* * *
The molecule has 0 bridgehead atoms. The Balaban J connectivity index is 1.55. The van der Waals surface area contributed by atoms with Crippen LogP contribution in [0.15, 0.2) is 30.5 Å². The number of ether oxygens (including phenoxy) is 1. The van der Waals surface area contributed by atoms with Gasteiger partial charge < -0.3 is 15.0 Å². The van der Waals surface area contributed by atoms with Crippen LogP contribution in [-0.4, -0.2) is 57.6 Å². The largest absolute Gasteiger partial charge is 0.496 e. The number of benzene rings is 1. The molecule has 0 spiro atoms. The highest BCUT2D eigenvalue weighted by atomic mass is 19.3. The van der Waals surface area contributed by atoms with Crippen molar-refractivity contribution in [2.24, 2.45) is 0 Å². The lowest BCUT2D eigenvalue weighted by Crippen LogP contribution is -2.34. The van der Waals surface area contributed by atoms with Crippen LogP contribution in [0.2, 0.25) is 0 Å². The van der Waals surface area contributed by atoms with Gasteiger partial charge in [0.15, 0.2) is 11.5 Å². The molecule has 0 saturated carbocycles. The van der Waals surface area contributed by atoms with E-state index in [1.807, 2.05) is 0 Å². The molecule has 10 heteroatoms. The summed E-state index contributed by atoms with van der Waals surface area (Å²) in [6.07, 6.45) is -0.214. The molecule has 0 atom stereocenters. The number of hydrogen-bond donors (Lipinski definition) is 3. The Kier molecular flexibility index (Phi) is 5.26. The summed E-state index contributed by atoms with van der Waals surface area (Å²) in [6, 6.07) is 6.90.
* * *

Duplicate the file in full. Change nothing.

The molecule has 0 bridgehead atoms. The Balaban J connectivity index is 1.55. The van der Waals surface area contributed by atoms with Crippen LogP contribution in [0.15, 0.2) is 30.5 Å². The number of ether oxygens (including phenoxy) is 1. The van der Waals surface area contributed by atoms with Gasteiger partial charge < -0.3 is 15.0 Å². The van der Waals surface area contributed by atoms with Crippen LogP contribution in [-0.4, -0.2) is 57.6 Å². The largest absolute Gasteiger partial charge is 0.496 e. The number of benzene rings is 1. The molecule has 0 spiro atoms. The highest BCUT2D eigenvalue weighted by atomic mass is 19.3. The van der Waals surface area contributed by atoms with Crippen molar-refractivity contribution in [2.24, 2.45) is 0 Å². The lowest BCUT2D eigenvalue weighted by Crippen LogP contribution is -2.34. The van der Waals surface area contributed by atoms with Crippen LogP contribution in [0.2, 0.25) is 0 Å². The van der Waals surface area contributed by atoms with Gasteiger partial charge in [0.15, 0.2) is 11.5 Å². The molecule has 0 saturated carbocycles. The van der Waals surface area contributed by atoms with E-state index in [1.807, 2.05) is 0 Å². The molecule has 10 heteroatoms. The summed E-state index contributed by atoms with van der Waals surface area (Å²) in [6.07, 6.45) is -0.214. The molecule has 0 atom stereocenters. The number of hydrogen-bond donors (Lipinski definition) is 3. The Kier molecular flexibility index (Phi) is 5.26. The summed E-state index contributed by atoms with van der Waals surface area (Å²) in [6, 6.07) is 6.90.